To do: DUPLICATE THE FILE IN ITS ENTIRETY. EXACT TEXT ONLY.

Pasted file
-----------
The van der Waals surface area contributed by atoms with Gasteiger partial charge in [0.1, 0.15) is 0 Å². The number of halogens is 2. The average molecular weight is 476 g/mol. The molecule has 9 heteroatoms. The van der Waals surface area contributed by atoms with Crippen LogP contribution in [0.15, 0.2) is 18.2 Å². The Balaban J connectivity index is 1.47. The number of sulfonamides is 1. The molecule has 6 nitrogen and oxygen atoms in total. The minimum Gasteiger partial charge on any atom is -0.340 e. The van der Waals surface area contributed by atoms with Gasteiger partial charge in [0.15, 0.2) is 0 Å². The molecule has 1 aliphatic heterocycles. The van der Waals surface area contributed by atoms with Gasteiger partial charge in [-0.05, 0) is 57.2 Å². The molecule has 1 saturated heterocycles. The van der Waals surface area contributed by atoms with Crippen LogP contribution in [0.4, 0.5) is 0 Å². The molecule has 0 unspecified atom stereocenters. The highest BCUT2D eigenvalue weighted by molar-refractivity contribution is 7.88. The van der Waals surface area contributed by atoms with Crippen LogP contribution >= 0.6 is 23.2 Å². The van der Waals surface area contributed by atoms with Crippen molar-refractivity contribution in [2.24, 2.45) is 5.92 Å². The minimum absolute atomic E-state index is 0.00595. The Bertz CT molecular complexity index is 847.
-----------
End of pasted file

The van der Waals surface area contributed by atoms with Gasteiger partial charge in [0.1, 0.15) is 0 Å². The number of halogens is 2. The average molecular weight is 476 g/mol. The molecule has 9 heteroatoms. The van der Waals surface area contributed by atoms with Crippen LogP contribution in [0.15, 0.2) is 18.2 Å². The Balaban J connectivity index is 1.47. The number of sulfonamides is 1. The molecule has 6 nitrogen and oxygen atoms in total. The minimum Gasteiger partial charge on any atom is -0.340 e. The van der Waals surface area contributed by atoms with Gasteiger partial charge in [0.15, 0.2) is 0 Å². The molecule has 1 aliphatic heterocycles. The van der Waals surface area contributed by atoms with Gasteiger partial charge in [-0.05, 0) is 57.2 Å². The molecule has 1 saturated heterocycles. The van der Waals surface area contributed by atoms with Crippen LogP contribution in [0.4, 0.5) is 0 Å². The molecule has 0 unspecified atom stereocenters. The highest BCUT2D eigenvalue weighted by molar-refractivity contribution is 7.88. The van der Waals surface area contributed by atoms with Crippen LogP contribution >= 0.6 is 23.2 Å². The van der Waals surface area contributed by atoms with Crippen molar-refractivity contribution in [2.24, 2.45) is 5.92 Å². The minimum absolute atomic E-state index is 0.00595. The Bertz CT molecular complexity index is 847.